Due in theaters this Christmas, the film adaptation of the Stephen Sondheim musical Into the Woods features an all-star cast: Johnny Depp, Meryl Streep, Anna Kendrick, Emily Blunt and Chris Pine are among the A-listers on board. They'll bring Little Red Riding Hood, Jack (of Beanstalk fame), Cinderella and other Brothers Grimm fairy-tale creations to life, through Sondheim's beguiling music and the snarky book by James Lapine.
Nearing its 30th anniversary, Into the Woods, despite its fantasy-world storylines, is vintage Sondheim: The songs are fast, poly-syllabic and complicated. Most of them are funny, too, and advance the plot in site-specific ways. The melodies, natch, are absolutely gorgeous.
Still, the show didn’t produce any breakout standards like “Send in the Clowns” from Sondheim’s earlier A Little Night Music. The score for Into the Woods kind of needs to be heard as a whole.
Which brings us to SCAD’s spring production. With Kevin Wallace as musical director, Performing Arts chair Michael Wainstein is directing a full-scale Into the Woods at the Lucas Theatre.
He is an unabashed Sondheim fan. “The actors trying to master the rhythms and notes might disagree with me, but I think Into the Woods is one of the most accessible of his shows,” Wainstein says.
“You have to master the rhythm, and the pitch, and the bizarre orchestrations that don’t help you at all when you’re trying to sing the right melody. Characters that are complex. Very, very fast patter songs. Seventeen other people singing different things. It’s very, very, very challenging.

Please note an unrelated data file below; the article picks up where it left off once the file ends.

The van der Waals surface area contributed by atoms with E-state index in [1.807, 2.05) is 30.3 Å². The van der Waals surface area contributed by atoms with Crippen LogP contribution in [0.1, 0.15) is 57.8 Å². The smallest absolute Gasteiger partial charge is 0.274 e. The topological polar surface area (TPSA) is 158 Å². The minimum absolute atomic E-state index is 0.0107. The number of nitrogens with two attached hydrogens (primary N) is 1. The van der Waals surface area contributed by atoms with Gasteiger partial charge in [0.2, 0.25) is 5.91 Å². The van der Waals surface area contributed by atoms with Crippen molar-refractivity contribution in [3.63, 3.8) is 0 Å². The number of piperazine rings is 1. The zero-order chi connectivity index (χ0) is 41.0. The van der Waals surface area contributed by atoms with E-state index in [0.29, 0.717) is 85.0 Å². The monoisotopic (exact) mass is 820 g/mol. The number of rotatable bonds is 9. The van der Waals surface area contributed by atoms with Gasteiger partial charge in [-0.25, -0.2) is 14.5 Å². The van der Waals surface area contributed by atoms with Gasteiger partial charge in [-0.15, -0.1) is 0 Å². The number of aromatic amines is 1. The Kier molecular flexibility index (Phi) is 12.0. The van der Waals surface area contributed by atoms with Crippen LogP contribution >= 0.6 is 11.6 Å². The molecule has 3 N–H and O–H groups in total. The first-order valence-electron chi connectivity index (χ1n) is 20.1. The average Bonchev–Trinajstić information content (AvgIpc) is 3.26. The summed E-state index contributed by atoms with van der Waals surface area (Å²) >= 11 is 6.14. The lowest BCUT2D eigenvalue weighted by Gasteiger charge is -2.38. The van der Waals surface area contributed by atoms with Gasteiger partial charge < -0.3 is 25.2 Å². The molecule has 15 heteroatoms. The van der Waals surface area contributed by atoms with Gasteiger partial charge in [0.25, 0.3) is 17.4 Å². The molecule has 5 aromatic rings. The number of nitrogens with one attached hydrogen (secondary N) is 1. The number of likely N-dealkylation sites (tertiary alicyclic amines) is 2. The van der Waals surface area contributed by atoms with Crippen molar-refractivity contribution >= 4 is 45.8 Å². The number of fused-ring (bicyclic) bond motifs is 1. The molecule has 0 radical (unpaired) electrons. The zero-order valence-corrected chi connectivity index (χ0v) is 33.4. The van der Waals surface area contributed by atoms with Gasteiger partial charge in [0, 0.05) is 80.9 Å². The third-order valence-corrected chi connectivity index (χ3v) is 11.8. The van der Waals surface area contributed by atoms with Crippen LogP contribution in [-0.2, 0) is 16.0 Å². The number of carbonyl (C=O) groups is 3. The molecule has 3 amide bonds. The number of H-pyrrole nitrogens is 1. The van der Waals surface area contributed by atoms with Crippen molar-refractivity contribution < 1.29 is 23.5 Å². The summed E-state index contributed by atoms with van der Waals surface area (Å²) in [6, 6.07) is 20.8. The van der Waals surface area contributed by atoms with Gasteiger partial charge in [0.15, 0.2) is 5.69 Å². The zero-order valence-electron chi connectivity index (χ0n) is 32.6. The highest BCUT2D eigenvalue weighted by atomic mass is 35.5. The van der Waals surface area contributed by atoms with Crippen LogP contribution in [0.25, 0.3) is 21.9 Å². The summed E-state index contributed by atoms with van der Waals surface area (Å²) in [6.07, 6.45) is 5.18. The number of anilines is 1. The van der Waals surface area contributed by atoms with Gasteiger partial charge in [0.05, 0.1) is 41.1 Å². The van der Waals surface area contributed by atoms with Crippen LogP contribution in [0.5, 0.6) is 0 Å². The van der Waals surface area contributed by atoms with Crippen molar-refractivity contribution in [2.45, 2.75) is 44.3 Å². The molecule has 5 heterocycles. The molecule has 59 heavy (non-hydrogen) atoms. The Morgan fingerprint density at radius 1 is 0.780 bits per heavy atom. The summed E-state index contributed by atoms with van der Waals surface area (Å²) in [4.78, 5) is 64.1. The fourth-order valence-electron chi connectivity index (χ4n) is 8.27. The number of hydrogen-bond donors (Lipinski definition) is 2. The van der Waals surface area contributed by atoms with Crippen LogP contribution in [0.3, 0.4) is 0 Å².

“But it’s also very, very, very rewarding, because once you get all that down, there’s just something so rich about it that it’s just transformational for actors.”
The SCAD cast includes Amber Hancock, Matt Webb, Michael Sterling Miller, Kerry Auer, Hailey Vest, Aaron Catano, Martine Fleurisma, Laura Spears and many, many others. Most are seniors or MFA candidates.
Choosing Into the Woods for the pole-positioned spring musical was the result of careful consideration.
“A., it’s a good musical challenge,” Wainstein explains. “B., it’s such a stylized piece, it’s a good opportunity for students to do something very different in contemporary theater. So much of what’s going on today in film and TV, for example, is fantasy, sci-fi, non-reality. And a lot of the American plays that are around are much more realistic.
“So the opportunity to understand how to create a character that’s really far-flung from your everyday reality, and do it in a way that makes them real, is really good training for all that awaits them in contemporary film and TV.”
He sees it as a generational thing. “The style is very tough for actors. I grew up going to the theater, going to movies, seeing style in all its forms. And I find that a lot of our students don’t have as much experience, or even haven’t seen as much stuff. So playing something other than contemporary realism is hard. And since so much of the work out there is not contemporary realism, we felt like this show would not only give them a musical challenge, it would also give them an acting challenge.”
The storybook saga, which centers (sort of) around a childless couple (the Baker and His Wife), is, as they say, deceptively simple. As the plot moves forward, more characters from the childhood bookshelf enter the fray. One can see it as subtle social commentary, or as just a lot of song-and-dance (and funny costumes) fun.
“We’re playing very realistically within the high style that it is,” says Wainstein. “We’re trying to create these well-known literary characters, but trying to make them three-dimensional human beings, and trying to look at them from a much more human viewpoint.
“Not to say that it isn’t effervescent and fun, but the piece really calls for the traditional approach. Because it’s all about turning tradition on its ear.”